Most people associate clouds with precipitation like rain or snow, but clouds influence many atmospheric processes. Cloud formation is affected by turbulence, which creates fluctuations of wind speed, wind direction, temperature, humidity and the concentration of water droplets in the air. However, those interactions are currently difficult to study.
Scott Salesky, an assistant professor of meteorology in the College of Atmospheric and Geographic Sciences at the University of Oklahoma, is leading research that will improve the way clouds are represented in weather and climate models. The five-year project is funded by a $763,930 Faculty Early Career Development (CAREER) Award from the National Science Foundation.
“Clouds have a very important influence on Earth’s climate,” said Salesky. “There’s a lot of focus on the role of greenhouse gases in climate, but clouds are also very important. Clouds can reflect solar radiation, and changes in cloud cover could be as important to climate as increases in greenhouse gases.
“The interesting thing about clouds is that there are a lot of processes that happen at different spatial scales that are all coupled together,” he added. “At very small scales, you have cloud droplets forming and growing, and they can interact with turbulence which can impact large-scale cloud properties, such as clouds’ lifetimes, how much sunlight they reflect (what we call albedo), and also the sizes of the droplets in the clouds, which can determine how quickly it might precipitate.”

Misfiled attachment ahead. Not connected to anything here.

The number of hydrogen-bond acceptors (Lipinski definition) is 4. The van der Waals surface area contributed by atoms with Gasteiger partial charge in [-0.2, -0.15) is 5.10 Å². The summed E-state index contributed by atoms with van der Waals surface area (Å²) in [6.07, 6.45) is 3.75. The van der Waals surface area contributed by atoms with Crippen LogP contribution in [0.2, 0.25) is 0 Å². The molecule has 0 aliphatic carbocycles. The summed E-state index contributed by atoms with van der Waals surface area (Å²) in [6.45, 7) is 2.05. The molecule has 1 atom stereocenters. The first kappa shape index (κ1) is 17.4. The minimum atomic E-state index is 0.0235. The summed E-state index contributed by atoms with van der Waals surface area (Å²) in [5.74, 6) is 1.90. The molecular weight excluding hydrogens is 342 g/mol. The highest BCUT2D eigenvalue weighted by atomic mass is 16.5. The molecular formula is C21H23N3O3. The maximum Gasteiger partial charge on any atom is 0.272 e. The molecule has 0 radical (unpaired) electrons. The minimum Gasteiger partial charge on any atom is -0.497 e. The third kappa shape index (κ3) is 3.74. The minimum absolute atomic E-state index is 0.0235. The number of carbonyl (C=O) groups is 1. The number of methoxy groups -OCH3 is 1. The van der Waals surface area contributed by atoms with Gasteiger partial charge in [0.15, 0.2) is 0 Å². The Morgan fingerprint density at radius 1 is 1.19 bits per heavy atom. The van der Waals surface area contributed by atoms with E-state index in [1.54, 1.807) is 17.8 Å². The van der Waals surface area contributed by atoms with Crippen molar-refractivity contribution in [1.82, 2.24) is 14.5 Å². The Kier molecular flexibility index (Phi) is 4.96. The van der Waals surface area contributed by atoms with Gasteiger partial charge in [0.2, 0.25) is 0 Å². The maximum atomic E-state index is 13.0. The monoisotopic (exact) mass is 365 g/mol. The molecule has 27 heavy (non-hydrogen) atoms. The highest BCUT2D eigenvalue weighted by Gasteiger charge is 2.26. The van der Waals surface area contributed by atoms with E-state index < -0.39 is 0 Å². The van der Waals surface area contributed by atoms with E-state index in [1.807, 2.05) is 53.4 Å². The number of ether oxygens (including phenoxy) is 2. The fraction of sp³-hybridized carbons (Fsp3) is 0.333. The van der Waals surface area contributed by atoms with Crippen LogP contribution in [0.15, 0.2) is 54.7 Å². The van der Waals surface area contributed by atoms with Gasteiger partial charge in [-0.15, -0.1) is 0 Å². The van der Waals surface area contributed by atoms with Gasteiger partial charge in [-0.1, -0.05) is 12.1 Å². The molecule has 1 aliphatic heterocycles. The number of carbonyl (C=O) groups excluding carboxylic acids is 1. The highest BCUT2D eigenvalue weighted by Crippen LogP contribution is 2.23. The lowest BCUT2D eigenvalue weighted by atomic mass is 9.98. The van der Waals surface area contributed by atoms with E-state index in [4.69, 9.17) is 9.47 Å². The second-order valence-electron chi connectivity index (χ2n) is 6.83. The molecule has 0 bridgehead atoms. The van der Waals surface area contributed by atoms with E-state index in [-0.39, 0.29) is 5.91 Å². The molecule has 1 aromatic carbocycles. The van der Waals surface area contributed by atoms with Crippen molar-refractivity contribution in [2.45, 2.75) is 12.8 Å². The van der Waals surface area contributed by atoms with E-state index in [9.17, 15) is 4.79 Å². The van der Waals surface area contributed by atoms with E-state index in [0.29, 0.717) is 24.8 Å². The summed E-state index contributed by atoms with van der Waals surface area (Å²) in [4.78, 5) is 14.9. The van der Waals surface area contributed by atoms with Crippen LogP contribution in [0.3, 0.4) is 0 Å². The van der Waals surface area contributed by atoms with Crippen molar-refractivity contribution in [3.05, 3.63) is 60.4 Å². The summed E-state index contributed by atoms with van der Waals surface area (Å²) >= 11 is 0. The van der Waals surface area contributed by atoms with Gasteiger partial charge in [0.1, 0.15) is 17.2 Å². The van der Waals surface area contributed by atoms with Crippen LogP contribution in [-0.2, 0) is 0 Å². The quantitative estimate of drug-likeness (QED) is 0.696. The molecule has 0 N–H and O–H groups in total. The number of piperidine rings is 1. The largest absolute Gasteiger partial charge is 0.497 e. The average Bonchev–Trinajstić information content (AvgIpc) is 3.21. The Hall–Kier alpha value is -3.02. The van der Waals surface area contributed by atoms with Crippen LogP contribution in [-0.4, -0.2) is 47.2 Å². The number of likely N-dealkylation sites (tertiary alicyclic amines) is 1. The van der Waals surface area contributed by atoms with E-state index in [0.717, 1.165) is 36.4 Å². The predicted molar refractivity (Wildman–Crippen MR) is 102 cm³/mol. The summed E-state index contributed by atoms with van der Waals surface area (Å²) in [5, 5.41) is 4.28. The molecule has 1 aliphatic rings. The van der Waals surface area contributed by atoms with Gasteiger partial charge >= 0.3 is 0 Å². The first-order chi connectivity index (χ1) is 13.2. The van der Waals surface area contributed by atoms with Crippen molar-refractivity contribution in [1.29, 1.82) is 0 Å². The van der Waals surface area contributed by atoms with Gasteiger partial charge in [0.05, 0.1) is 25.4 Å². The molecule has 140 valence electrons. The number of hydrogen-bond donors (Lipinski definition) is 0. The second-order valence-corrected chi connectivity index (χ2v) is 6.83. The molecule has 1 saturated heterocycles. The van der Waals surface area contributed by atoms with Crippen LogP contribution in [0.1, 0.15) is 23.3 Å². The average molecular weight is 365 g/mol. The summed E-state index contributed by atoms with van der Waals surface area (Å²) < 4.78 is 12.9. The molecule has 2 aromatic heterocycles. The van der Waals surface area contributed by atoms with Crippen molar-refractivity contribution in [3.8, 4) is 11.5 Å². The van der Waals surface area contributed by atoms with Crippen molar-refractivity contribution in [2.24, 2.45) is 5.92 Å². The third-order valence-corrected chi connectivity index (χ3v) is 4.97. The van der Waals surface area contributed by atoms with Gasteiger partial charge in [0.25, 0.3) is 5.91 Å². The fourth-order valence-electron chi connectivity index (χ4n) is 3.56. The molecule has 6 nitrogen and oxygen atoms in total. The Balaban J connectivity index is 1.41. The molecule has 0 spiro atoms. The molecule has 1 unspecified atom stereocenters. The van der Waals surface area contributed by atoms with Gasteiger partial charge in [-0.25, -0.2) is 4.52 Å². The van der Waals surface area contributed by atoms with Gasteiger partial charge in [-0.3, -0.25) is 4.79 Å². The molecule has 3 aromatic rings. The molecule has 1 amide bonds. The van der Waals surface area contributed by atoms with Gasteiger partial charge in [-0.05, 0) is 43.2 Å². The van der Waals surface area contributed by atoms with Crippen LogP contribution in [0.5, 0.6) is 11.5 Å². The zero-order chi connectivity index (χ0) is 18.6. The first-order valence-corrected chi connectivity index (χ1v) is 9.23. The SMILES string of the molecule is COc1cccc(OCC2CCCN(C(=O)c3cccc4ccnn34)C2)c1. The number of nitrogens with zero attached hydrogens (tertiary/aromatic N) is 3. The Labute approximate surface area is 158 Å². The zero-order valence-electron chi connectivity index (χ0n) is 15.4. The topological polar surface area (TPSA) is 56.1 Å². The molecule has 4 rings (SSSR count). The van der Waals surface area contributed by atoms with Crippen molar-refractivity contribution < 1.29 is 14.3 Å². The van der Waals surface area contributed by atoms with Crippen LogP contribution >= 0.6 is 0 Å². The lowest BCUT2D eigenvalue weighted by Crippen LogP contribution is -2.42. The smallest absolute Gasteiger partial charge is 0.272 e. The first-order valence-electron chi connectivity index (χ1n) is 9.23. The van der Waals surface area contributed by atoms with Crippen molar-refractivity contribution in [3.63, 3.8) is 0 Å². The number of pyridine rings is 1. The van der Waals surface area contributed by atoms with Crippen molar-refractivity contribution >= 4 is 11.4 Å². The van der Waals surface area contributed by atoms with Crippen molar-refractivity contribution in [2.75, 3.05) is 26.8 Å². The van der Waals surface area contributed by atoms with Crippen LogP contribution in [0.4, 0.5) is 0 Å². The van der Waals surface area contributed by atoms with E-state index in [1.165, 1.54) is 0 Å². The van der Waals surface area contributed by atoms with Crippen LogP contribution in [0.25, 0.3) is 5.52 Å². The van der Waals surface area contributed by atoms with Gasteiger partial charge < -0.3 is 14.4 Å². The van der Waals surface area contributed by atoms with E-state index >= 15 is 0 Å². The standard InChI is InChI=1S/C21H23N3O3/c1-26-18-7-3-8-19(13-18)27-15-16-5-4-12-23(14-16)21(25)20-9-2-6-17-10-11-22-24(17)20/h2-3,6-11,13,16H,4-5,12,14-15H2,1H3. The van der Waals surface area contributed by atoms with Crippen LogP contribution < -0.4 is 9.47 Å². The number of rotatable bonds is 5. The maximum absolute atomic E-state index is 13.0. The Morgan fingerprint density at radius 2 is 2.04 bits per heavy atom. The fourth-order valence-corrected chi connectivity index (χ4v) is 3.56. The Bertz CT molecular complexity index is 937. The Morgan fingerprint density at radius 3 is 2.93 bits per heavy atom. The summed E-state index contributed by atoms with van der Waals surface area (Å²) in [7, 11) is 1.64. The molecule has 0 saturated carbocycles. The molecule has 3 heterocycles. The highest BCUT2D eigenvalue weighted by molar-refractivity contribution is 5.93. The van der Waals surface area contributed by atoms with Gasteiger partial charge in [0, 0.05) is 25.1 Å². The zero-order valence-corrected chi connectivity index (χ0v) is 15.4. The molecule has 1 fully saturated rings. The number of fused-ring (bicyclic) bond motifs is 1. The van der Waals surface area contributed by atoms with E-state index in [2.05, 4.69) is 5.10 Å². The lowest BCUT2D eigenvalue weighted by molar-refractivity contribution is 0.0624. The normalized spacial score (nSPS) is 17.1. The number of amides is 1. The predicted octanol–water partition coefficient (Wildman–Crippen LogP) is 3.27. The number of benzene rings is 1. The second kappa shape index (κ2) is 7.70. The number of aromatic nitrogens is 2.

This project will use simulations of small-scale interactions between millions of cloud droplets and turbulence and will allow the researchers to track the droplets’ positions, movements and sizes as they interact to form, grow and evaporate.
“When you run a weather or climate model, none of those small-scale processes are going to be resolved, so we’re learning how to accurately represent this small-scale droplet formation and growth and how it’s impacted by turbulence in larger-scale weather and climate models,” Salesky said. “From this very small-scale information, we’re going to better understand interactions between turbulence and what we call the microphysics – droplet formation, growth and evaporation.”